Molar Enthalpy of Combustion Using a Bomb Calorimeter Lab Report
A bomb calorimeter is a constant volume calorimeter that measures the heat released or absorbed and is applied to measure a given food’s or fuel’s calorie content. The apparatus has to withstand huge amounts of pressure in the process of measurement of the reaction. The energy supply used is electrical, and it facilitates the ignition and burning of the fuel. The escape of air is prevented to prevent the escape of heat from the apparatus. The change of water temperature, on the other hand, allows for the calculation of calorie content.
This is one of the most renowned methods of measuring energy transfer due to heat evolution in a chemical reaction and has become a feasible method for the determination of the unknown head of combustion of a given substance. This bomb calorimeter lab report experiment aimed to set up and verify the operation of an Adiabatic Bomb Calorimeter and determine the molar enthalpy of combustion of a given substance.
The researcher sought to measure and compare the molar enthalpy of combustion for Naphthalene and Benzoic acid with that estimated using just the mass of the bomb (5.76 kg) and the water (in manual) in the dewar flask.
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Determine the Calorimeter Constant for the Total Bomb Apparatus
Benzoic Acid mass = 0.300g = 0.016653 mol
The molar enthalpy of Naphthalene using the temperature rise measured in the calorimeter
The molar enthalpy of Benzoic acid using the temperature rise measured in the calorimeter
Compare the Molar Enthalpy of Combustion for Naphthalene and Benzoic Acid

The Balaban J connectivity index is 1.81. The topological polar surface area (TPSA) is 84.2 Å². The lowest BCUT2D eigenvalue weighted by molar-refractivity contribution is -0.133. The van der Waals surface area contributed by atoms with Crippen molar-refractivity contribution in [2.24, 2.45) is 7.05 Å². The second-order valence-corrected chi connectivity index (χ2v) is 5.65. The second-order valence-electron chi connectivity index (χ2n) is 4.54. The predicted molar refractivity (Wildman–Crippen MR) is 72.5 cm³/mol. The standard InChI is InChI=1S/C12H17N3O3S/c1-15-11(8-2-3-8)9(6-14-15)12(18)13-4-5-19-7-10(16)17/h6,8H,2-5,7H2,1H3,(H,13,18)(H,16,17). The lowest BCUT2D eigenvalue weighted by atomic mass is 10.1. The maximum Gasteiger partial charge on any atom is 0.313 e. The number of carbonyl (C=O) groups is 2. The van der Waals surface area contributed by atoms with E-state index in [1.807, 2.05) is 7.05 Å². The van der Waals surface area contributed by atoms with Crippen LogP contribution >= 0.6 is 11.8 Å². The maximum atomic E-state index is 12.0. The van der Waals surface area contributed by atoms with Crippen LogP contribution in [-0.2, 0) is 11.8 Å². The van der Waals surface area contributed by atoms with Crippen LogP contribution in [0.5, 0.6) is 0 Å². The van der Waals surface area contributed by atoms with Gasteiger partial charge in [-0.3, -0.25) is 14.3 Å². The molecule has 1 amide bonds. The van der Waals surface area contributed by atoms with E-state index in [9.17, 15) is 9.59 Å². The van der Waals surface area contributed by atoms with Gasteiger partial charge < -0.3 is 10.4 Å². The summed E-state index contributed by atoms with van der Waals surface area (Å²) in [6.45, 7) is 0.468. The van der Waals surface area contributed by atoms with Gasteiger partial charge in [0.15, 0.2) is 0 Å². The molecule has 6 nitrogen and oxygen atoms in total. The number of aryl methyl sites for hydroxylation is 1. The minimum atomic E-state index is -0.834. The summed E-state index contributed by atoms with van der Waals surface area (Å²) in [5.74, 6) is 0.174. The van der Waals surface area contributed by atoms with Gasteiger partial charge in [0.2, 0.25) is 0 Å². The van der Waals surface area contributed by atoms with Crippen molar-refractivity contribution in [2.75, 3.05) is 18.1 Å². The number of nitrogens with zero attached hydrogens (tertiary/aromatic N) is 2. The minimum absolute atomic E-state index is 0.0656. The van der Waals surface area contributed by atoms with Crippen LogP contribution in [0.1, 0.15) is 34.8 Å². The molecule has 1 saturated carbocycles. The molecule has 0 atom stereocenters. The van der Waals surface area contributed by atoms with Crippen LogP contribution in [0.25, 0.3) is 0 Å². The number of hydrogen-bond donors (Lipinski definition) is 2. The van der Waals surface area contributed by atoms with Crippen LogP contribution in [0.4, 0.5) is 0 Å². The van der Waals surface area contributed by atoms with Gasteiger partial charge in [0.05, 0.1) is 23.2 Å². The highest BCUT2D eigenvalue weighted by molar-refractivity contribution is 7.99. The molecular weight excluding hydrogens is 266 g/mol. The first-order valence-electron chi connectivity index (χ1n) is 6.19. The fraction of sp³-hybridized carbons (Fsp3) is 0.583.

Having calculated the molar enthalpy of combustion for Naphthalene and Benzoic acid with that estimated using just the mass of the bomb (5.76 kg) and the water in the dewar flask, it was found that 22,959.18kJ/mol was released in the case of Naphthalene and 35677.22kJ/mol in the case of Benzoic acid. The researcher noted that Benzoic acid, which has a molar mass of 122.12g/mol, had a bigger molar enthalpy than Naphthalene, which has a molar mass of 35677.22kJ/mol.
A Discussion of the Experiment
The bomb calorimeter facilitates the combustion of benzoic acid and Naphthalene in excess oxygen, thus making the heat of the apparatus. Benzoic acid is a colorless solid with the simplest aromatic carboxylic acid, carboxylic acid, with a molar mass of 122.12. The compound has a standard enthalpy of −385.2 kJ/mol formulation and a Standard enthalpy of combustion of −3228 kJ/mol. According to this experiment, 35677.22kJ of energy was released for every mole of the 0.3 grams of benzoic acid combusted. The former is the enthalpy content of one mole of the substance, while the latter is the heat value of the substance; thus, the amount of heat released when a given amount is burnt.
On the other hand, Naphthalene is an organic compound that has its simplest form as a white crystalline solid and tends to be fused by a pair of benzene rings. This compound has a standard enthalpy of 78.53 kJ/mol formulation and standard enthalpy of combustion of -5156.3 kJ/mol. After burring 0.3 grams of Naphthalene, 22,959.18kJ of energy for every mole of the compound burn. It was also noted that the compound with a larger mass had a relatively higher molar enthalpy. Therefore, it is clear that mass has a more significant effect on molar enthalpy than molar mass. The two compounds would have effectively determined the calorimeter constant (Shoemaker et al., 2003).
- P. W. Atkins, Physical Chmistry, 7th Ed, Oxford 2002.
- D. P. Shoemaker, C. W. Garland & J. W. Nibler, Experiments in Physical Chemistry, McGraw Hill, 2003.